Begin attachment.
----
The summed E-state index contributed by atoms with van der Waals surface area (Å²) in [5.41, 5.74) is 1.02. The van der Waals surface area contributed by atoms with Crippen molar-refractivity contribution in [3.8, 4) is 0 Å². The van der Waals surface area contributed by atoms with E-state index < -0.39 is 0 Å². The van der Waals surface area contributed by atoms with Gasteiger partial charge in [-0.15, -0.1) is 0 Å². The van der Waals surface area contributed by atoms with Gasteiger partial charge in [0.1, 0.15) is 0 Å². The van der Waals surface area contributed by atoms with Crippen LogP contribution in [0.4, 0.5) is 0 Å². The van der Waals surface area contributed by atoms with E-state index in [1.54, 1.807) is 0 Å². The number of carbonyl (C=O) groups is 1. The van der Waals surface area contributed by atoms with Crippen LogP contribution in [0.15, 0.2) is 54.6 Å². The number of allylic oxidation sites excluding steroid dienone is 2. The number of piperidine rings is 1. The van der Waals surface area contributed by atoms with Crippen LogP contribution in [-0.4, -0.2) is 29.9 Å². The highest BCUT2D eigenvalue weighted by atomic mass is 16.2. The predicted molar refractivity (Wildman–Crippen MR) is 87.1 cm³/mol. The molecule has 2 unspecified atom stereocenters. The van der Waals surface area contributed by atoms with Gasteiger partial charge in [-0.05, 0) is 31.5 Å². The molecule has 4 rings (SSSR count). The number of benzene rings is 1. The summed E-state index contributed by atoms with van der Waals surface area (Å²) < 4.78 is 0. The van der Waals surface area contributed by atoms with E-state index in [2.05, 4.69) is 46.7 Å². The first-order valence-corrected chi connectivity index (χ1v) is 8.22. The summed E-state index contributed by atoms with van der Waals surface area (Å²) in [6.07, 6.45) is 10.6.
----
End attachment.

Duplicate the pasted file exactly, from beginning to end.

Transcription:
The summed E-state index contributed by atoms with van der Waals surface area (Å²) in [5.41, 5.74) is 1.02. The van der Waals surface area contributed by atoms with Crippen molar-refractivity contribution in [3.8, 4) is 0 Å². The van der Waals surface area contributed by atoms with E-state index < -0.39 is 0 Å². The van der Waals surface area contributed by atoms with Gasteiger partial charge in [-0.15, -0.1) is 0 Å². The van der Waals surface area contributed by atoms with Gasteiger partial charge in [0.1, 0.15) is 0 Å². The van der Waals surface area contributed by atoms with Crippen LogP contribution in [0.4, 0.5) is 0 Å². The van der Waals surface area contributed by atoms with E-state index in [1.54, 1.807) is 0 Å². The number of carbonyl (C=O) groups is 1. The van der Waals surface area contributed by atoms with Crippen LogP contribution in [0.15, 0.2) is 54.6 Å². The number of allylic oxidation sites excluding steroid dienone is 2. The number of piperidine rings is 1. The van der Waals surface area contributed by atoms with Crippen LogP contribution in [-0.4, -0.2) is 29.9 Å². The highest BCUT2D eigenvalue weighted by atomic mass is 16.2. The predicted molar refractivity (Wildman–Crippen MR) is 87.1 cm³/mol. The molecule has 2 unspecified atom stereocenters. The van der Waals surface area contributed by atoms with Gasteiger partial charge in [-0.05, 0) is 31.5 Å². The molecule has 4 rings (SSSR count). The number of benzene rings is 1. The summed E-state index contributed by atoms with van der Waals surface area (Å²) < 4.78 is 0. The van der Waals surface area contributed by atoms with E-state index in [2.05, 4.69) is 46.7 Å². The first-order valence-corrected chi connectivity index (χ1v) is 8.22. The summed E-state index contributed by atoms with van der Waals surface area (Å²) in [6.07, 6.45) is 10.6.